(Edit: after 2.5 years, I've finally typed up the details as a paper! https://arxiv.org/abs/2201.13400 )

I think I've worked out a relatively nice description of the fibrant objects. I won't be able to include the full proofs here, but I will give the description and explain a bit about why it works. (I'm planning to include the details in a longer note, to which I'll post a link here once I make it available, but that will probably take at least a couple more months.)

Let me first recap some of Andrea's answer and the comments following it: the fibrant objects in the minimal model structure are those with lifts against $\textbf{An}_{\mathfrak{L}}$. The class $\textbf{An}_{\mathfrak{L}}$ is generated by the pushout-products of the boundary inclusions $\partial\Delta[n]\hookrightarrow\Delta[n]$ with the maps $\{\varepsilon\}\hookrightarrow L$ for $\varepsilon=0,1$, where $L$ is the subobject classifier in simplicial sets.

The first thing to notice is that we can actually use $J$, the nerve of the groupoid with two objects and an isomorphism between them, instead of $L$. One way to see why is to work out what $L$ is as a simplicial set, and see that $J$ is actually a retract of $L$. I talked to Alex Campbell, however, and he told me that if you trace through Cisinski's arguments in his book, you can actually see that everything he says about $L$ would apply to a separating cylinder which is trivially fibrant, such as $J$.

So, at any rate, now we know the fibrant objects are those with lifts against $\textbf{An}_{J}$, which is generated by the pushout-products of the boundary inclusions $\partial\Delta[n]\hookrightarrow\Delta[n]$ with the map $\{0\}\hookrightarrow J$. With this description already, there is some nice intuition: having lifts against the pushout-product

$(\partial\Delta[n]\times J) \cup (\Delta[n]\times \{0\})\hookrightarrow \Delta[n]\times J$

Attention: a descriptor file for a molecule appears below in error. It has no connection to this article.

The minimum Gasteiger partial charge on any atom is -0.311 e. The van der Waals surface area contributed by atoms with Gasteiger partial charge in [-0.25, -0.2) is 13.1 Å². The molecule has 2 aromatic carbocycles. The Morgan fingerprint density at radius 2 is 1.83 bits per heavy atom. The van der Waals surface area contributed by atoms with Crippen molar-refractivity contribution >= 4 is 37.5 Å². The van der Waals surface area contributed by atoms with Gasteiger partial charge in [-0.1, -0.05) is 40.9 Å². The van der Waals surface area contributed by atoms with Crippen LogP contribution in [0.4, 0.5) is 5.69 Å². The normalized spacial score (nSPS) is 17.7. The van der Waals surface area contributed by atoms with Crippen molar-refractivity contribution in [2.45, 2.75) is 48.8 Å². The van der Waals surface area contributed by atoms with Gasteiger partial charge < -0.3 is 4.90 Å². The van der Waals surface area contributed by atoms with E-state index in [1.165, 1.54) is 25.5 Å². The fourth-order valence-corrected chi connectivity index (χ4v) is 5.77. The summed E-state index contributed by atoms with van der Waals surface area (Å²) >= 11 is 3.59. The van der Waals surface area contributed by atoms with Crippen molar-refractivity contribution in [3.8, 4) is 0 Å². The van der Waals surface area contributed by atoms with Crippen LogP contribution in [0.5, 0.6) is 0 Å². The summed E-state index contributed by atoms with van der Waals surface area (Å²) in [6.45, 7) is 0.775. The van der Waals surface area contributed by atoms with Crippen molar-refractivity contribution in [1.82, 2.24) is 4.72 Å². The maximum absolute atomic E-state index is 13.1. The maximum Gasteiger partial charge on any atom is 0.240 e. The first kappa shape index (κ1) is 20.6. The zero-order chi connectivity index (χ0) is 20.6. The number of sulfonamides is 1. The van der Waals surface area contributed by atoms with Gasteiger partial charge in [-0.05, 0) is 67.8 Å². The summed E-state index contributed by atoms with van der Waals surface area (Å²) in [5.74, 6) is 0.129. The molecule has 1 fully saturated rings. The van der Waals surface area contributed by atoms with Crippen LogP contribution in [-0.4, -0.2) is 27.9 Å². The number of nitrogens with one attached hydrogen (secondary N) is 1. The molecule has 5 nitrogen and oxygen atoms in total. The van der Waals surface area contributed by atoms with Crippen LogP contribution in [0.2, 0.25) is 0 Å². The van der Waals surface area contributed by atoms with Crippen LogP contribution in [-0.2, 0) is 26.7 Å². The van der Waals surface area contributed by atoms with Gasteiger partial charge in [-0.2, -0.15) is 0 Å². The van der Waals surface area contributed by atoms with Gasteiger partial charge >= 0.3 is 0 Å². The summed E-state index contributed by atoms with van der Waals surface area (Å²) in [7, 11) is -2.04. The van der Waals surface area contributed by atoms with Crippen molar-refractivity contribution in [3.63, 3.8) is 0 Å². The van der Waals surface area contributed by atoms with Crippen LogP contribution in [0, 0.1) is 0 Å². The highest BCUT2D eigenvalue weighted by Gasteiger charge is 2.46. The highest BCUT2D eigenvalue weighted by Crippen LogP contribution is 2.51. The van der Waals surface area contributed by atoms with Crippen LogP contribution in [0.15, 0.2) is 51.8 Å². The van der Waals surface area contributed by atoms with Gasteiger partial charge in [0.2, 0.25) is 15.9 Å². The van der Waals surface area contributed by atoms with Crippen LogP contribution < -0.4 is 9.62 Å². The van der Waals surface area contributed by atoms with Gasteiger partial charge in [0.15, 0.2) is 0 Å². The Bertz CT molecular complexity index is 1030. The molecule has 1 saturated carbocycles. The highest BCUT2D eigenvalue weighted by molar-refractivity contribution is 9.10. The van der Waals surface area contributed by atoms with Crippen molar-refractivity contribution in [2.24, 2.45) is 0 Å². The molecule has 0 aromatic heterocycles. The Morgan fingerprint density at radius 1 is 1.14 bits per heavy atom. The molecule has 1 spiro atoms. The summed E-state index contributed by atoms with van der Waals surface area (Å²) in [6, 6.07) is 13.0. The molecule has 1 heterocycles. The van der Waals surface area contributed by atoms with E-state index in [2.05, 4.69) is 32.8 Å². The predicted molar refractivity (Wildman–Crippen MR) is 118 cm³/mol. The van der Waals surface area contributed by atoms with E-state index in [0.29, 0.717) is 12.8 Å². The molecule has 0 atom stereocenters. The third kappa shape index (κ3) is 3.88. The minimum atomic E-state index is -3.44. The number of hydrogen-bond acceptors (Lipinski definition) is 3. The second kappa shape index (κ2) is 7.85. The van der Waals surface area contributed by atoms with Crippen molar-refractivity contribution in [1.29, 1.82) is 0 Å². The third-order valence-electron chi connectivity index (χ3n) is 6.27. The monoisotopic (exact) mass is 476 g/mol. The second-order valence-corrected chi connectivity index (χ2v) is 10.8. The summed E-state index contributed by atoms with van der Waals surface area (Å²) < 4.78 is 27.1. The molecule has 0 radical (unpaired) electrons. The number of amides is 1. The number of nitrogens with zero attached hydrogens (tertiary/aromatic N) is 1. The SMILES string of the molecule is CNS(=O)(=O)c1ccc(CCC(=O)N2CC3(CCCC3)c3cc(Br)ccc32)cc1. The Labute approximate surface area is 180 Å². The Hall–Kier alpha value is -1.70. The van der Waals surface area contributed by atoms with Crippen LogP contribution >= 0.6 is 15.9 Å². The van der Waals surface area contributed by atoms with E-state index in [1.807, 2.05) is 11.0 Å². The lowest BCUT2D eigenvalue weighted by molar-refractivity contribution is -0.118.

tells you that any time you have an $n$-simplex and an "isomorphism of boundaries" which starts at the boundary of that $n$-simplex, then it extends to an "isomorphism of $n$-simplices" which starts at that $n$-simplex.

The description so far, which is not new, was not satisfying to me. I wanted something which felt more like the horn extension definition of Kan complexes and quasi-categories, so I played around a bit and found the following:

Define an "isoplex," denoted $\mathfrak{D}_i[n]$, to be the nerve of the category

$c_0\rightarrow c_1 \rightarrow \ldots c_{i-1} \rightarrow c_i \leftrightarrow c_{i+1} \rightarrow c_{i+2} \rightarrow \ldots \rightarrow c_n$,

i.e., where the morphism $c_i\rightarrow c_{i+1}$ is an isomorphism. Think of this as analogous to $\Delta[n]$, which is the nerve of the category $c_0\rightarrow c_1 \rightarrow \ldots \rightarrow c_n$. In particular, we can define faces of $\mathfrak{D}_i[n]$ in a similar manner, where $d_j\mathfrak{D}_i[n]$ is the maximal subcomplex not containing the $j$ vertex. Then we can define the iso-horn of $\mathfrak{D}_i[n]$, denoted $\mathbb{V}_i[n]$, to be the union of all of its faces except the $i$th face. Let $\text{IsoHorn}$ be the set of all iso-horn inclusions $\mathbb{V}_i[n]\hookrightarrow \mathfrak{D}_i[n]$.

It turns out that $\text{IsoHorn}$ generates the class $\textbf{An}_J$. In particular, the fibrant objects in the minimal model structure are the simplicial sets with lifts against $\text{IsoHorn}$.

That $\overline{\text{IsoHorn}}\subseteq \textbf{An}_J$ is not so bad to check, because each iso-horn extension is a retract of a generator of $\textbf{An}_J$. The other direction follows because each of the generators of $\textbf{An}_J$ can be built out of iso-horn extensions (by transfinite composition of pushouts), which I think is pretty intuitive, but which did take a couple pages of combinatorics for me to check carefully.

As for the minimal model structure being different from Joyal's, in addition to Andrea's properness argument, we can also just see directly that the horn $\Lambda^1[2]$ is fibrant in the minimal model structure.

But not only is the minimal model structure different from Joyal's, I'm confident there will be multiple interesting Cisinski model structures between them. In particular, my thesis project is to find a Cisinski model structure where the fibrant objects model up-to-homotopy versions of 2-Segal sets (which is why I was thinking about the minimal model structure in the first place).

Catégories dérivableshe defines a variation of the notion of model structure, which has all the right to be called a Cisinski model structure (although it is way less popular then model structures on presheaves categories). $\endgroup$5more comments